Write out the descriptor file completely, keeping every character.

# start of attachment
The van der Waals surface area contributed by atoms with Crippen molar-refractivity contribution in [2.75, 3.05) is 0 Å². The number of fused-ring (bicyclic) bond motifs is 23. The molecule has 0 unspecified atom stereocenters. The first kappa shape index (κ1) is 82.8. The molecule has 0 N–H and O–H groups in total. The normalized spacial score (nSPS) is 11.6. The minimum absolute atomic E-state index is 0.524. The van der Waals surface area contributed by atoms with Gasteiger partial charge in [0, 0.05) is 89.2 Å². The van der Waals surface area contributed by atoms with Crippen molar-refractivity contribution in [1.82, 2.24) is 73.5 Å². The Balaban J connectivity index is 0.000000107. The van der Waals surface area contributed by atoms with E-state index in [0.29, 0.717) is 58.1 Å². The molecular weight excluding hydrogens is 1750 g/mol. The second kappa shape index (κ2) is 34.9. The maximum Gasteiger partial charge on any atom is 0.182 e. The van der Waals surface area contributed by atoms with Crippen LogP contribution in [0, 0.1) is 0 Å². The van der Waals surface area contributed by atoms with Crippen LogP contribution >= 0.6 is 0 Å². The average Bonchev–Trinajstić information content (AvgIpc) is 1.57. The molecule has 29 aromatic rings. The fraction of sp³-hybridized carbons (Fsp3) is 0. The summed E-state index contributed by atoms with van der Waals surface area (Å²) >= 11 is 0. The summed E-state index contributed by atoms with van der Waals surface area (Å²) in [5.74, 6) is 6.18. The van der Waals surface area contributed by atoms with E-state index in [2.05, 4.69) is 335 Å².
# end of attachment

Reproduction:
The van der Waals surface area contributed by atoms with Crippen molar-refractivity contribution in [2.75, 3.05) is 0 Å². The number of fused-ring (bicyclic) bond motifs is 23. The molecule has 0 unspecified atom stereocenters. The first kappa shape index (κ1) is 82.8. The molecule has 0 N–H and O–H groups in total. The normalized spacial score (nSPS) is 11.6. The minimum absolute atomic E-state index is 0.524. The van der Waals surface area contributed by atoms with Gasteiger partial charge in [0, 0.05) is 89.2 Å². The van der Waals surface area contributed by atoms with Crippen molar-refractivity contribution in [1.82, 2.24) is 73.5 Å². The Balaban J connectivity index is 0.000000107. The van der Waals surface area contributed by atoms with E-state index in [0.29, 0.717) is 58.1 Å². The molecular weight excluding hydrogens is 1750 g/mol. The second kappa shape index (κ2) is 34.9. The maximum Gasteiger partial charge on any atom is 0.182 e. The van der Waals surface area contributed by atoms with Crippen LogP contribution in [0, 0.1) is 0 Å². The van der Waals surface area contributed by atoms with Crippen LogP contribution >= 0.6 is 0 Å². The average Bonchev–Trinajstić information content (AvgIpc) is 1.57. The molecule has 29 aromatic rings. The fraction of sp³-hybridized carbons (Fsp3) is 0. The summed E-state index contributed by atoms with van der Waals surface area (Å²) >= 11 is 0. The summed E-state index contributed by atoms with van der Waals surface area (Å²) in [5.74, 6) is 6.18. The van der Waals surface area contributed by atoms with E-state index in [2.05, 4.69) is 335 Å².